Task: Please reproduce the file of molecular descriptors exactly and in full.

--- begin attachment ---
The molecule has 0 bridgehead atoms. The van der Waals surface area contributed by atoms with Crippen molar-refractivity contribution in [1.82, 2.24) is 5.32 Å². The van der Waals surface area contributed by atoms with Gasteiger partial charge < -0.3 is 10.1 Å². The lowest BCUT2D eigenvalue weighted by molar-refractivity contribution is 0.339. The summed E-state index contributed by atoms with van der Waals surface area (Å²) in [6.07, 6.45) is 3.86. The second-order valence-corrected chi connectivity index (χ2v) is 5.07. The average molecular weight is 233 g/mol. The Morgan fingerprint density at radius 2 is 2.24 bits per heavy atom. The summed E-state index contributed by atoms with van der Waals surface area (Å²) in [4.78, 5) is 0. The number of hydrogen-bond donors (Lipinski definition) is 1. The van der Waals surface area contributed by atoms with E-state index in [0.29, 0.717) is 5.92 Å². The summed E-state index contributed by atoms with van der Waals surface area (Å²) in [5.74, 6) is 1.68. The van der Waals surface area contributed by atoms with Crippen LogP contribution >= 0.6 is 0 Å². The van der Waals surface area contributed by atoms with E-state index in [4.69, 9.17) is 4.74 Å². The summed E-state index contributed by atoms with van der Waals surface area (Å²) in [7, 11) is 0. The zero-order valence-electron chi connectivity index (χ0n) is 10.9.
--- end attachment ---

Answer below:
The molecule has 0 bridgehead atoms. The van der Waals surface area contributed by atoms with Crippen molar-refractivity contribution in [1.82, 2.24) is 5.32 Å². The van der Waals surface area contributed by atoms with Gasteiger partial charge < -0.3 is 10.1 Å². The lowest BCUT2D eigenvalue weighted by molar-refractivity contribution is 0.339. The summed E-state index contributed by atoms with van der Waals surface area (Å²) in [6.07, 6.45) is 3.86. The second-order valence-corrected chi connectivity index (χ2v) is 5.07. The average molecular weight is 233 g/mol. The Morgan fingerprint density at radius 2 is 2.24 bits per heavy atom. The summed E-state index contributed by atoms with van der Waals surface area (Å²) in [4.78, 5) is 0. The number of hydrogen-bond donors (Lipinski definition) is 1. The van der Waals surface area contributed by atoms with E-state index in [0.29, 0.717) is 5.92 Å². The summed E-state index contributed by atoms with van der Waals surface area (Å²) in [5.74, 6) is 1.68. The van der Waals surface area contributed by atoms with Crippen LogP contribution >= 0.6 is 0 Å². The van der Waals surface area contributed by atoms with E-state index in [4.69, 9.17) is 4.74 Å². The summed E-state index contributed by atoms with van der Waals surface area (Å²) in [7, 11) is 0. The zero-order valence-electron chi connectivity index (χ0n) is 10.9.